Demand (Tankless or Instantaneous) Water Heaters

Note: Demand (tankless or instantaneous) water heaters are not eligible for PUD rebates.

Demand water heaters provide hot water only as it is needed by circulating water through a large coil and heating it on demand using gas or electricity. Demand water heaters don't produce the standby energy losses associated with storage water heaters, which can save you money. However, retrofitting a demand water heater to an existing home can be a pricey proposition as significant electrical rewiring will likely be required.

How They Work

Demand water heaters heat water directly without the use of a storage tank. Therefore, they avoid the standby heat losses associated with storage water heaters. When a hot water tap is turned on, cold water travels through a pipe into the unit. Either a gas burner or an electric element heats the water. As a result, demand water heaters deliver a constant supply of hot water. You don't need to wait for a storage tank to fill up with enough hot water. However, a demand water heater's output limits the flow rate.

On-Demand Water HeaterFor homes that use 41 gallons or less of hot water daily, demand water heaters can be 24%–34% more energy efficient than conventional storage tank water heaters. They can be 8%–14% more energy efficient for homes that use a lot of hot water—around 86 gallons per day. You can achieve even greater energy savings of 27%–50% if you install a demand water heater at each hot water outlet.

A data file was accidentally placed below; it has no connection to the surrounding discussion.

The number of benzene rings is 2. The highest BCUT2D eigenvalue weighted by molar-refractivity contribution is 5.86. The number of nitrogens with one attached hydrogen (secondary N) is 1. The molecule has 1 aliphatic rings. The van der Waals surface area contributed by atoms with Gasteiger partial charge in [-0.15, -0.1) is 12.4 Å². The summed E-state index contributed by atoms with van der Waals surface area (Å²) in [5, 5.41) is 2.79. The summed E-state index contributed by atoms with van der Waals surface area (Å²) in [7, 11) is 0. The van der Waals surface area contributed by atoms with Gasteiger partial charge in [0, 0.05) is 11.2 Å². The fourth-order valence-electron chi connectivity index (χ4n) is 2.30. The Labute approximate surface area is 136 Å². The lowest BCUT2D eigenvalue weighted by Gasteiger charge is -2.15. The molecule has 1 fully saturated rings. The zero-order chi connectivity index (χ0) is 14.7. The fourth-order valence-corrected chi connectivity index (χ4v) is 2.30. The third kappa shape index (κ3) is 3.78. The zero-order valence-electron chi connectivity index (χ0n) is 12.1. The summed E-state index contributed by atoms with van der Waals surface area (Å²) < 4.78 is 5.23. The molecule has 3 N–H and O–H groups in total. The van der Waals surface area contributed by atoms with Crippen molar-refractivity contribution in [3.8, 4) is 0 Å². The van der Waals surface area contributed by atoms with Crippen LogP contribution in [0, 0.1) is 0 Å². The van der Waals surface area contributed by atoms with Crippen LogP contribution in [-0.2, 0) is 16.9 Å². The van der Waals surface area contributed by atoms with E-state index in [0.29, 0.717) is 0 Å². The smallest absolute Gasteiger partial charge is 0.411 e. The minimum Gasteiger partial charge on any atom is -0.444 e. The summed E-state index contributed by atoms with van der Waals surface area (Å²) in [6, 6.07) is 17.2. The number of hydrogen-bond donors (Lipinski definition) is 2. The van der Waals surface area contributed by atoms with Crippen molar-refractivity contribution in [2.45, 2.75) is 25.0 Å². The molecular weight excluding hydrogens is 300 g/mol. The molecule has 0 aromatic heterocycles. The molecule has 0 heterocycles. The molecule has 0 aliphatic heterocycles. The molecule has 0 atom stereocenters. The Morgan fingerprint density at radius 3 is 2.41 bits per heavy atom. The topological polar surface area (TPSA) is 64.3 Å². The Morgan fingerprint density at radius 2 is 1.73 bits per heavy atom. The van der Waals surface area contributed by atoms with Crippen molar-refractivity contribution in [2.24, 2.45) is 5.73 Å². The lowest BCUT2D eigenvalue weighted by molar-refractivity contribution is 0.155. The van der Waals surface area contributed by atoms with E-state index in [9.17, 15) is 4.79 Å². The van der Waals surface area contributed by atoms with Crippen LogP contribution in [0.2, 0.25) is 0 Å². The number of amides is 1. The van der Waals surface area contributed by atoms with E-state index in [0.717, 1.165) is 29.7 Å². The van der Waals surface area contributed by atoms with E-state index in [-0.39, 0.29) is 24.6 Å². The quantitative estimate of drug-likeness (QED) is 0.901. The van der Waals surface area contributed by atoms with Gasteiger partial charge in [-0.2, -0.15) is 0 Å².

Typically, demand water heaters provide hot water at a rate of 2–5 gallons (7.6–15.2 liters) per minute. Gas-fired demand water heaters produce higher flow rates than electric ones. Sometimes, however, even the largest, gas-fired model cannot supply enough hot water for simultaneous, multiple uses in large households. For example, taking a shower and running the dishwasher at the same time can stretch a demand water heater to its limit. To overcome this problem, you can install two or more demand water heaters, connected in parallel for simultaneous demands of hot water. You can also install separate demand water heaters for appliances—such as a clothes washer or dishwater—that use a lot of hot water in your home.

Other applications for demand water heaters include the following:

Source Material: US Dept. of Energy

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